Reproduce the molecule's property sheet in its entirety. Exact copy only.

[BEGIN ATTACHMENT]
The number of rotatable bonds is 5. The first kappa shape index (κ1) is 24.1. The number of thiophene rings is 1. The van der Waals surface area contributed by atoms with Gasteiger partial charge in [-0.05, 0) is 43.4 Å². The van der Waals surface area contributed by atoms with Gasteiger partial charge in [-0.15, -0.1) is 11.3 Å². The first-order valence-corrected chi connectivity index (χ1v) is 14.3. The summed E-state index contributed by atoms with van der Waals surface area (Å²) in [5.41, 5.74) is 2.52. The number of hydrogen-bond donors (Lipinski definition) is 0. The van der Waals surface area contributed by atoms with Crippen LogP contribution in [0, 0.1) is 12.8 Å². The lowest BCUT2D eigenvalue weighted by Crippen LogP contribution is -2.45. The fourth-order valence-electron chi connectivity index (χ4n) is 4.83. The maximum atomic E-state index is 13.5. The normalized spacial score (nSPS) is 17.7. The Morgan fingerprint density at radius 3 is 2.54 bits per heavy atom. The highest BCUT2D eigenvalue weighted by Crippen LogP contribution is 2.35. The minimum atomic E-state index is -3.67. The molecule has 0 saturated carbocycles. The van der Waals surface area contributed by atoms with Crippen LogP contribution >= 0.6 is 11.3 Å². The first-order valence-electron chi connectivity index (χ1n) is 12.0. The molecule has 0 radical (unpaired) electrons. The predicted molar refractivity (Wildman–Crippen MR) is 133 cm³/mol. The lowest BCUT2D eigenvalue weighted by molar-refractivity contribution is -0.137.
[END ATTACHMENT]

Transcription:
The number of rotatable bonds is 5. The first kappa shape index (κ1) is 24.1. The number of thiophene rings is 1. The van der Waals surface area contributed by atoms with Gasteiger partial charge in [-0.05, 0) is 43.4 Å². The van der Waals surface area contributed by atoms with Gasteiger partial charge in [-0.15, -0.1) is 11.3 Å². The first-order valence-corrected chi connectivity index (χ1v) is 14.3. The summed E-state index contributed by atoms with van der Waals surface area (Å²) in [5.41, 5.74) is 2.52. The number of hydrogen-bond donors (Lipinski definition) is 0. The van der Waals surface area contributed by atoms with Crippen LogP contribution in [0, 0.1) is 12.8 Å². The lowest BCUT2D eigenvalue weighted by Crippen LogP contribution is -2.45. The fourth-order valence-electron chi connectivity index (χ4n) is 4.83. The maximum atomic E-state index is 13.5. The normalized spacial score (nSPS) is 17.7. The Morgan fingerprint density at radius 3 is 2.54 bits per heavy atom. The highest BCUT2D eigenvalue weighted by Crippen LogP contribution is 2.35. The minimum atomic E-state index is -3.67. The molecule has 0 saturated carbocycles. The van der Waals surface area contributed by atoms with Crippen LogP contribution >= 0.6 is 11.3 Å². The first-order valence-electron chi connectivity index (χ1n) is 12.0. The molecule has 0 radical (unpaired) electrons. The predicted molar refractivity (Wildman–Crippen MR) is 133 cm³/mol. The lowest BCUT2D eigenvalue weighted by molar-refractivity contribution is -0.137.